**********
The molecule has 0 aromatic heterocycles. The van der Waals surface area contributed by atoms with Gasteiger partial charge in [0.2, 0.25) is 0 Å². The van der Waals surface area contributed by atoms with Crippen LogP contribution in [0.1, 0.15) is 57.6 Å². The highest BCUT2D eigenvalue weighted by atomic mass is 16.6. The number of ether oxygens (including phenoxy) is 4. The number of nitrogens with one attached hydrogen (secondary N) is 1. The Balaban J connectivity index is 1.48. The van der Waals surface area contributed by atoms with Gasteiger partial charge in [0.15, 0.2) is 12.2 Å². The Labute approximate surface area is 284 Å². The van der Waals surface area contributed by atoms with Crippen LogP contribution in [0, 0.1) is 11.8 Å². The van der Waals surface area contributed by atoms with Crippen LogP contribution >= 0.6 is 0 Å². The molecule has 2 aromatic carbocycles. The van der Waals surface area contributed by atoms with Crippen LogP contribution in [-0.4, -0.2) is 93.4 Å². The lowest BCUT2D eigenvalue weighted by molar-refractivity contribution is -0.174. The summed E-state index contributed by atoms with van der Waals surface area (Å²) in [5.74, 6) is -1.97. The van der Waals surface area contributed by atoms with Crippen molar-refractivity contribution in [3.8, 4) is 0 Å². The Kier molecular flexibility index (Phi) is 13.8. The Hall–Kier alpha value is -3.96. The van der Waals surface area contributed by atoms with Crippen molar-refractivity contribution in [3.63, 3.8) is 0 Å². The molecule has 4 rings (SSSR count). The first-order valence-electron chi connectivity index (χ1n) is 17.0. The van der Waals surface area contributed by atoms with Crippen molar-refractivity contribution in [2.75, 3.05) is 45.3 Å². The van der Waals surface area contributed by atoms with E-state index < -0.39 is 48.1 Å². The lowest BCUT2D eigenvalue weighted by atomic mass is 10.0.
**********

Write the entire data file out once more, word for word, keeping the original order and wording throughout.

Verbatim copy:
The molecule has 0 aromatic heterocycles. The van der Waals surface area contributed by atoms with Gasteiger partial charge in [0.2, 0.25) is 0 Å². The van der Waals surface area contributed by atoms with Crippen LogP contribution in [0.1, 0.15) is 57.6 Å². The highest BCUT2D eigenvalue weighted by atomic mass is 16.6. The number of ether oxygens (including phenoxy) is 4. The number of nitrogens with one attached hydrogen (secondary N) is 1. The Balaban J connectivity index is 1.48. The van der Waals surface area contributed by atoms with Gasteiger partial charge in [0.15, 0.2) is 12.2 Å². The Labute approximate surface area is 284 Å². The van der Waals surface area contributed by atoms with Crippen LogP contribution in [0, 0.1) is 11.8 Å². The van der Waals surface area contributed by atoms with Crippen LogP contribution >= 0.6 is 0 Å². The molecule has 2 aromatic carbocycles. The van der Waals surface area contributed by atoms with Crippen LogP contribution in [-0.4, -0.2) is 93.4 Å². The lowest BCUT2D eigenvalue weighted by molar-refractivity contribution is -0.174. The summed E-state index contributed by atoms with van der Waals surface area (Å²) in [5.74, 6) is -1.97. The van der Waals surface area contributed by atoms with Crippen molar-refractivity contribution in [3.8, 4) is 0 Å². The Kier molecular flexibility index (Phi) is 13.8. The Hall–Kier alpha value is -3.96. The van der Waals surface area contributed by atoms with Crippen molar-refractivity contribution in [3.63, 3.8) is 0 Å². The molecule has 4 rings (SSSR count). The first-order valence-electron chi connectivity index (χ1n) is 17.0. The van der Waals surface area contributed by atoms with Crippen molar-refractivity contribution in [2.75, 3.05) is 45.3 Å². The van der Waals surface area contributed by atoms with E-state index < -0.39 is 48.1 Å². The lowest BCUT2D eigenvalue weighted by atomic mass is 10.0.